2) “MPs know that national electorates are going to care more about education, ***jobs**** and health, rather than the minutiae of the regulation of safe bathing water or particulates in ambient air. If national parliaments wanted to do EU work properly they should focus on setting national ministers binding negotiation briefs before ministers head off to Council meetings in Brussels.” I strongly agree with the latter. But you don’t think the EU has a major role in jobs(-destruction)? Even non-eurozone members like the UK are seeing their growth targets wrecked by being sucked into the euro-double-dip. For stuff affecting the UK, it is all minor and boring and probably marginal, which makes it surprising that so many people get worked up about it. For the eurozone it cuts to the heart of fundamental issues: jobs (!), growth (!), budget cuts (!). These are massive at the EP has no say in the matter.

    Eurozone governance should, uh, be put under democratic control (this lining of thinking is actually considered extremely radical in EU circles), not fixed into immutable treaties (2% inflation trumps jobs/growth! Outlaw Keynesianism!) or left in the hands of a tiny banker-bureaucrat elite in Frankfurt (note: the ECB’s lending to private banks program since December has been of €1 trillion, created a snap of their fingers, equal to the Commission’s ENTIRE 7-year EU budget proposal, subject to endless negotiation and debate, that’s the kind of incredible power that Goldman Sachs-alumni Mario Draghi and his colleagues have).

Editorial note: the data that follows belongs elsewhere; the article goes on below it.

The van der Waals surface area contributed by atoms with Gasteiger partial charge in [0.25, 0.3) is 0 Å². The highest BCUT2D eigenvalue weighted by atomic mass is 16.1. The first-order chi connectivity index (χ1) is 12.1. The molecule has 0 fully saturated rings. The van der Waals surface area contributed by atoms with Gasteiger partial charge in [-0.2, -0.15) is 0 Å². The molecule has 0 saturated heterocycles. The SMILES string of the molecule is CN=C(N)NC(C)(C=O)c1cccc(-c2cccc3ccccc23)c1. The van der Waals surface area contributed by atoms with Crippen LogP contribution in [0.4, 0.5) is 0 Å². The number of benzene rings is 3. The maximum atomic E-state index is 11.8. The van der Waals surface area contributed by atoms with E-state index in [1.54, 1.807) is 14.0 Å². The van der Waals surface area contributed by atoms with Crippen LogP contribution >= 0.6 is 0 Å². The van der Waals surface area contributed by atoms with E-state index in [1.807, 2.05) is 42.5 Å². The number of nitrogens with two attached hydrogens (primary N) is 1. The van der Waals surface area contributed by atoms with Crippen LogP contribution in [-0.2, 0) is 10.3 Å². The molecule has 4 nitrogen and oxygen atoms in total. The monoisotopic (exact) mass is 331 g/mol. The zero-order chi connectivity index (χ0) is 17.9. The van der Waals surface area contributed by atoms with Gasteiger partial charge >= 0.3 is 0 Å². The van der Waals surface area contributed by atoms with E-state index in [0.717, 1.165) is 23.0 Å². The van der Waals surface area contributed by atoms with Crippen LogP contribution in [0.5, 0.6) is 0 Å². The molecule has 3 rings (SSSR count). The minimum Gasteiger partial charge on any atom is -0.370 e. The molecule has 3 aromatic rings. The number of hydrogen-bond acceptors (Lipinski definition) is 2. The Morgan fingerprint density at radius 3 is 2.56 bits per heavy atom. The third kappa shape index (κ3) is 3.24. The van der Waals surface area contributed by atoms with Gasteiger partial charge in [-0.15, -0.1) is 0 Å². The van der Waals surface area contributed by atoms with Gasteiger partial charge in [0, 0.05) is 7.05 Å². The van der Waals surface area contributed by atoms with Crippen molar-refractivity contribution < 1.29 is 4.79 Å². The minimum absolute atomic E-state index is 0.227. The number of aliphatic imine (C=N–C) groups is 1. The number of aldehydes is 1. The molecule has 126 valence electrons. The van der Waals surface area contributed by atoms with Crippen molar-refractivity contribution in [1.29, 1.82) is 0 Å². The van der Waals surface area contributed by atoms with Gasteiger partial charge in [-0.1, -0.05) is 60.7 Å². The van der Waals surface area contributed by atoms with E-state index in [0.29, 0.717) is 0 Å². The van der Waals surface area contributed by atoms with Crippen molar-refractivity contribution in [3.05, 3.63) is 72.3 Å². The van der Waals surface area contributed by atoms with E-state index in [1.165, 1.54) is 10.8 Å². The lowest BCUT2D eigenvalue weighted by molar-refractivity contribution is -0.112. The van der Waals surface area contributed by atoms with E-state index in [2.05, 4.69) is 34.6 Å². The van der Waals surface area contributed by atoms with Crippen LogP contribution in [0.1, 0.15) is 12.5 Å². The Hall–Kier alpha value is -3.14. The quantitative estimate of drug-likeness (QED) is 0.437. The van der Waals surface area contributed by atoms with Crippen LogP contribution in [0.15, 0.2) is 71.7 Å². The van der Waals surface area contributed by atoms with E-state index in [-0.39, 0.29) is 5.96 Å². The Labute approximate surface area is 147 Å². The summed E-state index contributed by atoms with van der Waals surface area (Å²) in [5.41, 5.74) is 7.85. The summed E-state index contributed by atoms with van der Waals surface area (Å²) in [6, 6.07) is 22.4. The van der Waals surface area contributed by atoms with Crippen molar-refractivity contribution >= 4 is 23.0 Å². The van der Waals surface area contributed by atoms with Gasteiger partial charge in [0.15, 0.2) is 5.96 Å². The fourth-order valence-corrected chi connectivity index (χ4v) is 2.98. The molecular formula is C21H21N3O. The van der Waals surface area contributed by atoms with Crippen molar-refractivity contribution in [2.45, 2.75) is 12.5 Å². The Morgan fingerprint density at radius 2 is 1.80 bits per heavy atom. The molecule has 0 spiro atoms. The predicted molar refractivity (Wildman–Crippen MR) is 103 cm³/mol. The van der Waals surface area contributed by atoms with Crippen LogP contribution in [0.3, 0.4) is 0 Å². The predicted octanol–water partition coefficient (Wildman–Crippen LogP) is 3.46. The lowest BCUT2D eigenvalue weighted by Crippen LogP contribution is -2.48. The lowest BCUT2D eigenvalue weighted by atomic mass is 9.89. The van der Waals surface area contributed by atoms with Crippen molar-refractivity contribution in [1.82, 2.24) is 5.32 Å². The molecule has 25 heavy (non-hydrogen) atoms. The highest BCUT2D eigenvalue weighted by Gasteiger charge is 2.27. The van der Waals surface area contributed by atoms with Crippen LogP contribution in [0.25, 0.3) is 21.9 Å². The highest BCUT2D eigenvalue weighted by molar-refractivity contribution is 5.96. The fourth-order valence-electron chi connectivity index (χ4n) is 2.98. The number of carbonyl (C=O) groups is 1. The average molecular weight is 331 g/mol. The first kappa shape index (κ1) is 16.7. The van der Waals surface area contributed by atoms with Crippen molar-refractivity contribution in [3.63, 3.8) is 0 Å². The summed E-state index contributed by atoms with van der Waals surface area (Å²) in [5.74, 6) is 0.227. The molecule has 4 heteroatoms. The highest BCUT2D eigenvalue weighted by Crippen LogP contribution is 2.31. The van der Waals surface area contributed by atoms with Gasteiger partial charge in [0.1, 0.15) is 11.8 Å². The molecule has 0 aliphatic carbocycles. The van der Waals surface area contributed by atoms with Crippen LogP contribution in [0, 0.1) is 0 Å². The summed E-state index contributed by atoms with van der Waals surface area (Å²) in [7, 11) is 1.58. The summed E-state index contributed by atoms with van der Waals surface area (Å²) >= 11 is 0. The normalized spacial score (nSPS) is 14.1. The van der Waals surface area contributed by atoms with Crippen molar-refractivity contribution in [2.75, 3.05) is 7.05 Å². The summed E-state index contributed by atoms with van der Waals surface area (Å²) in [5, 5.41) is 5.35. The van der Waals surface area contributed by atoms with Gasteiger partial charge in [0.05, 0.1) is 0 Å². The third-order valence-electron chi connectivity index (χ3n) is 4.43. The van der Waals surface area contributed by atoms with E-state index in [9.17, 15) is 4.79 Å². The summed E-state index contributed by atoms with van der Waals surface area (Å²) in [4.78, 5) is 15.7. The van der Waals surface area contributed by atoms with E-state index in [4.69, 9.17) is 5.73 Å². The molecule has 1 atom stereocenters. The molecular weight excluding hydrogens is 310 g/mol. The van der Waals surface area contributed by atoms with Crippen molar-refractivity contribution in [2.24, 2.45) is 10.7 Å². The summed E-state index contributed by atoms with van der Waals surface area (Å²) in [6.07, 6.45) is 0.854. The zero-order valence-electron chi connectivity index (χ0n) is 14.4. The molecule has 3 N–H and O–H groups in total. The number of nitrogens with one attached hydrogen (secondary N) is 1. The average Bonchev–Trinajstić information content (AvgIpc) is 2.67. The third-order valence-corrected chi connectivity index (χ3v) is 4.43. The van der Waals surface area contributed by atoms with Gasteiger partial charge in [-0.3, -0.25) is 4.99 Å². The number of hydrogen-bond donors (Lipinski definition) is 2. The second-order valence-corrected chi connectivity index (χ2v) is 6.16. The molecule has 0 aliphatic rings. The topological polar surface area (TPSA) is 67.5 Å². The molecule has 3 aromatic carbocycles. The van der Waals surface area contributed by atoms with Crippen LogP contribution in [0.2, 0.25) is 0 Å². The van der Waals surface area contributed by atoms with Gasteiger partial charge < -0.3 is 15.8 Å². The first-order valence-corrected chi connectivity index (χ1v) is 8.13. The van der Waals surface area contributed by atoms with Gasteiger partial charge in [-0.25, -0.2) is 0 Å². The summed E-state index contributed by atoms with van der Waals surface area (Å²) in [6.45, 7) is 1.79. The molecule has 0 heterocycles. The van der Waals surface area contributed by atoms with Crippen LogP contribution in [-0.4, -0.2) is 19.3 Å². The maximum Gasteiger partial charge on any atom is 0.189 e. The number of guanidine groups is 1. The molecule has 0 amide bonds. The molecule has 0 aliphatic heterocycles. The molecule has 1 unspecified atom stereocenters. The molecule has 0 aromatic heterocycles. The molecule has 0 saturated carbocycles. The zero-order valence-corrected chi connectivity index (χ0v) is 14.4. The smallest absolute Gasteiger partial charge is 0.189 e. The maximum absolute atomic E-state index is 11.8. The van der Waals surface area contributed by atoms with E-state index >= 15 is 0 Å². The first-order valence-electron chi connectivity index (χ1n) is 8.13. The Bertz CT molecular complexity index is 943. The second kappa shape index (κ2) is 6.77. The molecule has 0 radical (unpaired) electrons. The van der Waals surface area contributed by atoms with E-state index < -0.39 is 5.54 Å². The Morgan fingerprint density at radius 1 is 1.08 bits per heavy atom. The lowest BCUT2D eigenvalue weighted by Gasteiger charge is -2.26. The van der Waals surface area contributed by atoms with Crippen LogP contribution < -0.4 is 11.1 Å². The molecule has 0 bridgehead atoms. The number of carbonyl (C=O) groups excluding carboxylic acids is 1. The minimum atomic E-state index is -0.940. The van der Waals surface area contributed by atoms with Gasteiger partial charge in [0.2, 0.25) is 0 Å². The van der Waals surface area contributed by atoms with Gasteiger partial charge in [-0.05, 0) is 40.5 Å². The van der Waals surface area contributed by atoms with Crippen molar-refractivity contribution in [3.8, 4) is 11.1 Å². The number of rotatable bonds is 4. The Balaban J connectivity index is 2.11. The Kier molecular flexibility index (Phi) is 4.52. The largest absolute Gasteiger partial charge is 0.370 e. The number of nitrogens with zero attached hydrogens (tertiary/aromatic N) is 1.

The Treaties of course need to be changed: they need to be made actually democratic through a combination of majoritarian EP and Council of Ministers control.

    An EU Council/Commission president elected based on the parliamentary results in 2014 would be significant, I think it would instill life and be a very important step forward, but ultimately his powers even with added legitimacy would still be extremely limited and would not address the EU’s democratic deficit in the absence of Treaty change, admittedly NOT AT ALL of the kind Hill and Duff are proposing.